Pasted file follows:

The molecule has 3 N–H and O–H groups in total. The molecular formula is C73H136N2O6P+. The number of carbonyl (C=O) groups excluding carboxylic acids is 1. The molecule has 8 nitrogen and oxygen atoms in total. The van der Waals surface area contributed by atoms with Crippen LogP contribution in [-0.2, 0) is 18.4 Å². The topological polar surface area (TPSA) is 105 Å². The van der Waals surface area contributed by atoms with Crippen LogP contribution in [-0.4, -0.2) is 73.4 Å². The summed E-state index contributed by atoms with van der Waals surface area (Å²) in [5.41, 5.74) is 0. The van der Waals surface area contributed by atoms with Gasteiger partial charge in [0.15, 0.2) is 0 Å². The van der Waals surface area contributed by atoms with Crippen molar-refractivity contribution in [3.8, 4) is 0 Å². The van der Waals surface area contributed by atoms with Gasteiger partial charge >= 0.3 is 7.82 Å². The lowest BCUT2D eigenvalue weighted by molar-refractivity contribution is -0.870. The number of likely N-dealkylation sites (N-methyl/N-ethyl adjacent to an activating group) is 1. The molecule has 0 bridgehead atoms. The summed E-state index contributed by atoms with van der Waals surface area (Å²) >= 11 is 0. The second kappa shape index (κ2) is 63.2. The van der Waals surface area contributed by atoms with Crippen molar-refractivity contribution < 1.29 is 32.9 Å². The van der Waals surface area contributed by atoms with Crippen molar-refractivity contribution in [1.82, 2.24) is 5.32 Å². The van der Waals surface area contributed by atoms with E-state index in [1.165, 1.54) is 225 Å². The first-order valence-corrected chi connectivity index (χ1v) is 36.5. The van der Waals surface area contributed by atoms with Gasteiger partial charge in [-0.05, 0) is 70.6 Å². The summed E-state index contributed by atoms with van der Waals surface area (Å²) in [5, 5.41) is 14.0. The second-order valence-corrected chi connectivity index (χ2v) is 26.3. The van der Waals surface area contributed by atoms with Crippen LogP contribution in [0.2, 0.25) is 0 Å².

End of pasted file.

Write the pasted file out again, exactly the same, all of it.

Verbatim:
The molecule has 3 N–H and O–H groups in total. The molecular formula is C73H136N2O6P+. The number of carbonyl (C=O) groups excluding carboxylic acids is 1. The molecule has 8 nitrogen and oxygen atoms in total. The van der Waals surface area contributed by atoms with Crippen LogP contribution in [-0.2, 0) is 18.4 Å². The topological polar surface area (TPSA) is 105 Å². The van der Waals surface area contributed by atoms with Crippen LogP contribution in [-0.4, -0.2) is 73.4 Å². The summed E-state index contributed by atoms with van der Waals surface area (Å²) in [5.41, 5.74) is 0. The van der Waals surface area contributed by atoms with Gasteiger partial charge in [0.15, 0.2) is 0 Å². The van der Waals surface area contributed by atoms with Crippen molar-refractivity contribution in [3.8, 4) is 0 Å². The van der Waals surface area contributed by atoms with Gasteiger partial charge >= 0.3 is 7.82 Å². The lowest BCUT2D eigenvalue weighted by molar-refractivity contribution is -0.870. The number of likely N-dealkylation sites (N-methyl/N-ethyl adjacent to an activating group) is 1. The molecule has 0 bridgehead atoms. The summed E-state index contributed by atoms with van der Waals surface area (Å²) >= 11 is 0. The second kappa shape index (κ2) is 63.2. The van der Waals surface area contributed by atoms with Crippen molar-refractivity contribution < 1.29 is 32.9 Å². The van der Waals surface area contributed by atoms with Crippen molar-refractivity contribution in [1.82, 2.24) is 5.32 Å². The van der Waals surface area contributed by atoms with E-state index in [1.165, 1.54) is 225 Å². The first-order valence-corrected chi connectivity index (χ1v) is 36.5. The van der Waals surface area contributed by atoms with Gasteiger partial charge in [-0.05, 0) is 70.6 Å². The summed E-state index contributed by atoms with van der Waals surface area (Å²) in [5, 5.41) is 14.0. The second-order valence-corrected chi connectivity index (χ2v) is 26.3. The van der Waals surface area contributed by atoms with Crippen LogP contribution in [0.2, 0.25) is 0 Å².